Cornelis Kuypers Wetenschap & Astrologie 1983, 7.1&2, 16-17. Links between the Venus sign of one partner and Mars sign of the other partner are said to be important for sexual relationships. For each angle between tropical signs in 450 married couples, the total observed counts minus total expected counts (150) were as follows:

  0    30    60    90   120   150   180     Angle between signs
-24 -2 9 -2 3 -5 18 Diff from 150 expected

Counts for 0 and 180 have been doubled to facilitate comparison with the others. For 60, 90, 120 the differences are very small but in agreement with tradition. For 0, 180 the differences are larger but contrary to tradition. There is no clear support for the astrological claim.

Can Self-Attribution Explain Sun-Sign Guessing?
Geoffrey Dean Correlation 1983, 3.2, 22-27. In a test conducted in 1975 by the UK Sunday newspaper News of the World, a panel of four astrologers were able to guess the Sun signs of 8 out of 12 subjects (one for each sign) following one or two interviews lasting no more than five minutes each, vs 1 expected by chance. The test was repeated in 1981 and again the panel got 8 out of 12 right. The subjects were friends of the reporter, who had a great interest in astrology. The panel sat around a table downstairs in the presence of the reporter, and the subjects were brought in one at a time in random order. The subjects not being interviewed sat upstairs and talked. Alcohol flowed freely and the atmosphere, including that of the interviews, was most convivial. The panel could ask what questions they liked but could not mention birthdays. The panel were not told the results until the entire test was finished. On both occasions the panel included Julia Parker and John Naylor, two of the UK's leading sun sign astrologers.

So how did they do it? I was present during the second test and was able to tape the panel questions and talk to the subjects. I found they had an above-average knowledge of Sun signs (for example half had read Linda Goodman's Sun Signs), and several mentioned that it was generally easy to see what the panel questions were getting at. For example: Are you energetic? (Aries). Do you like good food? (Taurus). Are you generous? (Leo). Do you love jewellery? (Libra). Are you ambitious? (Capricorn). Do you have foot problems? (Pisces). The questions necessarily involved topics that feature in Sun sign descriptions, so subjects who knew their own sign details could hardly fail to guide the panel to the right answer. Furthermore, when invited to describe their interests, they could reply at length, when only a small amount of astrological role-playing was needed to provide good clues. For example: "Anything physical attracts me" (Aries). "The most important thing in my life is being a mother" (Cancer). "I like a neat and clean home" (Virgo). "I'd rather not wear a tie" (Sagittarius).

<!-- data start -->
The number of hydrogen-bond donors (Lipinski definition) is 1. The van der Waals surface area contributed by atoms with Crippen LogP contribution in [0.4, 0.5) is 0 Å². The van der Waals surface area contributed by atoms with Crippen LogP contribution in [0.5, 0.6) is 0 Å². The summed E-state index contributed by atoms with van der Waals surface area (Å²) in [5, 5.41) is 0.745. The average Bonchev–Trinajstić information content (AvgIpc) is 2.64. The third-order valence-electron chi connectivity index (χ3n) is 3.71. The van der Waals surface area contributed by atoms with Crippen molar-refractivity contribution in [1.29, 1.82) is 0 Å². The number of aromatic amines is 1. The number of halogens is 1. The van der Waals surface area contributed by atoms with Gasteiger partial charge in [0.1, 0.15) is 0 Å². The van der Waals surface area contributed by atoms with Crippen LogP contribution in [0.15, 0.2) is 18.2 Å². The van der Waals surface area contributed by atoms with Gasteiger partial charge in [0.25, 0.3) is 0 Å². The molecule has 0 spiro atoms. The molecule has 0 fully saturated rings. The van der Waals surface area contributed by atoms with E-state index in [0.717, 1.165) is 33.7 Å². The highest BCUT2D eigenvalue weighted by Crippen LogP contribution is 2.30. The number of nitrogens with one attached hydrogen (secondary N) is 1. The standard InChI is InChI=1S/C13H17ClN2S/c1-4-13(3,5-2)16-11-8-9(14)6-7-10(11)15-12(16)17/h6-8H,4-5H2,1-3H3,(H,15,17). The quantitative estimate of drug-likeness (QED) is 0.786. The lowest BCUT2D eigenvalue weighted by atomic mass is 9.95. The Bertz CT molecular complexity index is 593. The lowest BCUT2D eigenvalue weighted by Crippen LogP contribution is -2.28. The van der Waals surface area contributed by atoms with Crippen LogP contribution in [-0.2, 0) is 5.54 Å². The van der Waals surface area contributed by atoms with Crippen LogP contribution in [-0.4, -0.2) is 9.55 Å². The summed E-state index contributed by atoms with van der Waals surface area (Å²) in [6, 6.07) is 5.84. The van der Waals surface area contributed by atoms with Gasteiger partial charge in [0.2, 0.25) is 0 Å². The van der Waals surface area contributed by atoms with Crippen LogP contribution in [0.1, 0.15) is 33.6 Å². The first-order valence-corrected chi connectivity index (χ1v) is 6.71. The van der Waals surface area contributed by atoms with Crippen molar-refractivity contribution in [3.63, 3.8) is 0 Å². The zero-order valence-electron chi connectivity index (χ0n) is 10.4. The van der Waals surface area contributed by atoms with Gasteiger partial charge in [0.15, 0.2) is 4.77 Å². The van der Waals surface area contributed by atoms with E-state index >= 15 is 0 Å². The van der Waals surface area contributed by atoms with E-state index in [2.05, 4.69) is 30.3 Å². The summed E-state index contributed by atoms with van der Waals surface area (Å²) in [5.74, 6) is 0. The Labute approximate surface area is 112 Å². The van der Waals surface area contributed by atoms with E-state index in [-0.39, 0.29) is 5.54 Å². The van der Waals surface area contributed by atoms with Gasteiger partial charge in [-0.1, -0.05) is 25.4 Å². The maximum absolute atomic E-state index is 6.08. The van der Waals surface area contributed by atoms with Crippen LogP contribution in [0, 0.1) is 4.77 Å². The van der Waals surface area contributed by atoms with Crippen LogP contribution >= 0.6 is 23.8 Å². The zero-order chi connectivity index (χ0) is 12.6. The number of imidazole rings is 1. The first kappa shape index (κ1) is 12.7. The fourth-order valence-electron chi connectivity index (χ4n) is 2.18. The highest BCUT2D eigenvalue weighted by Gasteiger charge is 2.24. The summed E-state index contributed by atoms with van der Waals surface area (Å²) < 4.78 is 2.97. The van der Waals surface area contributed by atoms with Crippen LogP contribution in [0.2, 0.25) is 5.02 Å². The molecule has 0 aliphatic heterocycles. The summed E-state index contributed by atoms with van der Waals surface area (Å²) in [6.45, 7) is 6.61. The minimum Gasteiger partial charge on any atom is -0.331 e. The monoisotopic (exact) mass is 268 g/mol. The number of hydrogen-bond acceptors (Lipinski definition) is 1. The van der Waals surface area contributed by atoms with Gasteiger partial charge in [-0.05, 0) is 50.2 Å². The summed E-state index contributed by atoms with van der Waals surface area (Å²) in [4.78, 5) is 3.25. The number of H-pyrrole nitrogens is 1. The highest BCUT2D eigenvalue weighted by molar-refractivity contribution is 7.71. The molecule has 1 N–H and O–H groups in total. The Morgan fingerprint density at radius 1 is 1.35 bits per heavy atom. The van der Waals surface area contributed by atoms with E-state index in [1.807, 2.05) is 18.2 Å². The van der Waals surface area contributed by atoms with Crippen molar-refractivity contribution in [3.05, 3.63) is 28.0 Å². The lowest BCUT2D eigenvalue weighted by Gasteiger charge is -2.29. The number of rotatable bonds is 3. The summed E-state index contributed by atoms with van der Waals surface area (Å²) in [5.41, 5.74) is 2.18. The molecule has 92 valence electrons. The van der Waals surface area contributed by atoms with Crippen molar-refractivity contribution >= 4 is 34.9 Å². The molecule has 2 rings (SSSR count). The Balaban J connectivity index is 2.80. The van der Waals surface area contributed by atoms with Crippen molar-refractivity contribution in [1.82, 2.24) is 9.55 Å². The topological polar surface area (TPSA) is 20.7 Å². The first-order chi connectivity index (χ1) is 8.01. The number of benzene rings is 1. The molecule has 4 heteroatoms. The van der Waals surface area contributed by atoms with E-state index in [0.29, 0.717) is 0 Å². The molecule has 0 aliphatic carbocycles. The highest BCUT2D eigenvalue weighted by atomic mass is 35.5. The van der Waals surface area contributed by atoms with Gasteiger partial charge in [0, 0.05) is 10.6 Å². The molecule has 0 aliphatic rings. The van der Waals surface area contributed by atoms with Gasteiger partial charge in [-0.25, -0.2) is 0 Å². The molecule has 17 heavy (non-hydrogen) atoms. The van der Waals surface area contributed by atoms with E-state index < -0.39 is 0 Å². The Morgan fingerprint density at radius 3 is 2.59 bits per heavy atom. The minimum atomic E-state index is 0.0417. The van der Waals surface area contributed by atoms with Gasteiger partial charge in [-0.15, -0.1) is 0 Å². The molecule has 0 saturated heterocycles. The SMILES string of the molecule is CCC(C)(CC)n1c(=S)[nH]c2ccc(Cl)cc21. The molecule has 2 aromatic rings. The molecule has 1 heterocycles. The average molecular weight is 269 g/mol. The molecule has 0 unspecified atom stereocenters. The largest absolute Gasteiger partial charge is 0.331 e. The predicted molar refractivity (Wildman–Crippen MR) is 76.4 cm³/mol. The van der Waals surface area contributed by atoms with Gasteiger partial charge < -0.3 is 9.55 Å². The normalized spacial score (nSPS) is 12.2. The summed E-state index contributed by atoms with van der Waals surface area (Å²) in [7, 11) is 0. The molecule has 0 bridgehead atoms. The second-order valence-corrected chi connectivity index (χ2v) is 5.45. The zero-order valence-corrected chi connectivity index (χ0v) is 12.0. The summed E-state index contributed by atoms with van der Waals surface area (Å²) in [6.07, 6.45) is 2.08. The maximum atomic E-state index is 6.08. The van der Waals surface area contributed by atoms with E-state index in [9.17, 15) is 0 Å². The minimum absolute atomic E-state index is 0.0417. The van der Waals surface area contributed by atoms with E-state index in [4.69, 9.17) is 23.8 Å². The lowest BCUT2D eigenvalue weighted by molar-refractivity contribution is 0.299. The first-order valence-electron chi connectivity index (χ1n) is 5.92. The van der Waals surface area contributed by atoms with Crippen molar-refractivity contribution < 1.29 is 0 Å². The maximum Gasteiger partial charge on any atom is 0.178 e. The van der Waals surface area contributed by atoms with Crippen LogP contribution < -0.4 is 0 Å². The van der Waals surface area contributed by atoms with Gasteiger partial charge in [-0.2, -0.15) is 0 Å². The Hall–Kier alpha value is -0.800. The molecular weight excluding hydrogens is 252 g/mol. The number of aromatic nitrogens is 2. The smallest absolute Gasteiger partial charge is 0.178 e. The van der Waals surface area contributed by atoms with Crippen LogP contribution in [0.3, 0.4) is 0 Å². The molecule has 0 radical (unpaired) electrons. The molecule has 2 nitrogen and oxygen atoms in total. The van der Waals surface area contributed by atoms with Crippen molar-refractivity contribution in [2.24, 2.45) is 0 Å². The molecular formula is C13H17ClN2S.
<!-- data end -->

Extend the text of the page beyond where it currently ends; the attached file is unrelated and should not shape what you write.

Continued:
In short, the results seem to rely on self-attribution, the tendency for people who believe in sun signs to shift their self-image in the corresponding direction [see next abstract], which can then be picked up by artful questioning. Indeed, the level of self-attribution, determined by my own questions under less than ideal conditions, successfully predicted the test's outcome for 6 out of 8 hits and 3 out of 4 misses. Sun-sign guessing can be explained by subject selection, self-attribution, and body language.

Self-Attribution as a Moderator Variable in Differential Psychology
Kurt Pawlik and Lothar Buse Correlation 1984, 4.2, 14-30. An English translation by Eve Jackson and Dave Stevens of the original German in Zeitschrift fur Sozialpsychologie 1979, 10, 54-59. A test is presented of the hypothesis that the relationship between astrological birth sign and personality differences in extraversion and neuroticism (as reported by Mayo, White and Eysenck) can be explained in terms of self-attribution of personality. Responses of N=799 adult subjects to two questionnaires (German version of the Eysenck Personality Inventory, and Belief in and Familiarity with Astrology) were analysed in several analyses of variance, with belief in astrology being one of the independent variables. An explanation of the Mayo-White-Eysenck results in terms of attribution theory was essentially verified.

A New Test of the Zodiac Signs
Brian Riley APP 1984, 2.2, 11-14. One of the most frequent objections raised against statistical research into signs is that only single factors are studied and the numerous other factors allegedly influencing a particular trait are ignored. The present experiment was designed to meet this objection by taking account of the sign position of Ascendant, Sun, Moon, Mercury, Venus, and Mars. The polarity and element scores of 24 subjects with extreme scores on the Eysenck Personality Inventory were compared with their E and N scores. The observed correlations were r = 0.02 for E and r = -0.02 for N, which indicate that the traditional claims of links between personality and signs of the zodiac are unfounded.